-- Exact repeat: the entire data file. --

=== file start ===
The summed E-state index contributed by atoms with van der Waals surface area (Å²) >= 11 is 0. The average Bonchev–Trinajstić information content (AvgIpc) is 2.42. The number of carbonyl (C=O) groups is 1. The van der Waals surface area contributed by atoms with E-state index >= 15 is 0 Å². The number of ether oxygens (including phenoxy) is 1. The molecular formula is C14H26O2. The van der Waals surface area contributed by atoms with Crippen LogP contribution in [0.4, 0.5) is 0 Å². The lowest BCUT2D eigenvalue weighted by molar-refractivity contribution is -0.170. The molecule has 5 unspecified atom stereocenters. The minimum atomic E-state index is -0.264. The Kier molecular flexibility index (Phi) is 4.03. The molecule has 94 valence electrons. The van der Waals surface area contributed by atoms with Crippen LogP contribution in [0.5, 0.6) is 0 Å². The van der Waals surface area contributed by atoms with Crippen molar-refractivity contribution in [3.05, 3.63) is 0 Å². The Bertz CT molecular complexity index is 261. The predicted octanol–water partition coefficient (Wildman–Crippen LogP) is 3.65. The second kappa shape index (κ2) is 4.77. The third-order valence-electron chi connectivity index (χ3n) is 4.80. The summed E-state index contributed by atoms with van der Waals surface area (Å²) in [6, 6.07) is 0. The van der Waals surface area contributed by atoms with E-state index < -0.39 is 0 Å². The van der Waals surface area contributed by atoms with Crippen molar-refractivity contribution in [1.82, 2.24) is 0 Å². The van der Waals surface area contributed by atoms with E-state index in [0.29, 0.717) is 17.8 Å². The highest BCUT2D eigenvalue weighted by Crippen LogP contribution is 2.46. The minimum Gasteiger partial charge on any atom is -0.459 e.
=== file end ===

The summed E-state index contributed by atoms with van der Waals surface area (Å²) >= 11 is 0. The average Bonchev–Trinajstić information content (AvgIpc) is 2.42. The number of carbonyl (C=O) groups is 1. The van der Waals surface area contributed by atoms with E-state index >= 15 is 0 Å². The number of ether oxygens (including phenoxy) is 1. The molecular formula is C14H26O2. The van der Waals surface area contributed by atoms with Crippen LogP contribution in [0.4, 0.5) is 0 Å². The lowest BCUT2D eigenvalue weighted by molar-refractivity contribution is -0.170. The molecule has 5 unspecified atom stereocenters. The minimum atomic E-state index is -0.264. The Kier molecular flexibility index (Phi) is 4.03. The molecule has 94 valence electrons. The van der Waals surface area contributed by atoms with Crippen LogP contribution in [0.5, 0.6) is 0 Å². The van der Waals surface area contributed by atoms with Crippen molar-refractivity contribution in [3.05, 3.63) is 0 Å². The Bertz CT molecular complexity index is 261. The predicted octanol–water partition coefficient (Wildman–Crippen LogP) is 3.65. The second kappa shape index (κ2) is 4.77. The third-order valence-electron chi connectivity index (χ3n) is 4.80. The summed E-state index contributed by atoms with van der Waals surface area (Å²) in [6, 6.07) is 0. The van der Waals surface area contributed by atoms with E-state index < -0.39 is 0 Å². The van der Waals surface area contributed by atoms with Crippen molar-refractivity contribution in [1.82, 2.24) is 0 Å². The van der Waals surface area contributed by atoms with E-state index in [0.29, 0.717) is 17.8 Å². The highest BCUT2D eigenvalue weighted by Crippen LogP contribution is 2.46. The minimum Gasteiger partial charge on any atom is -0.459 e.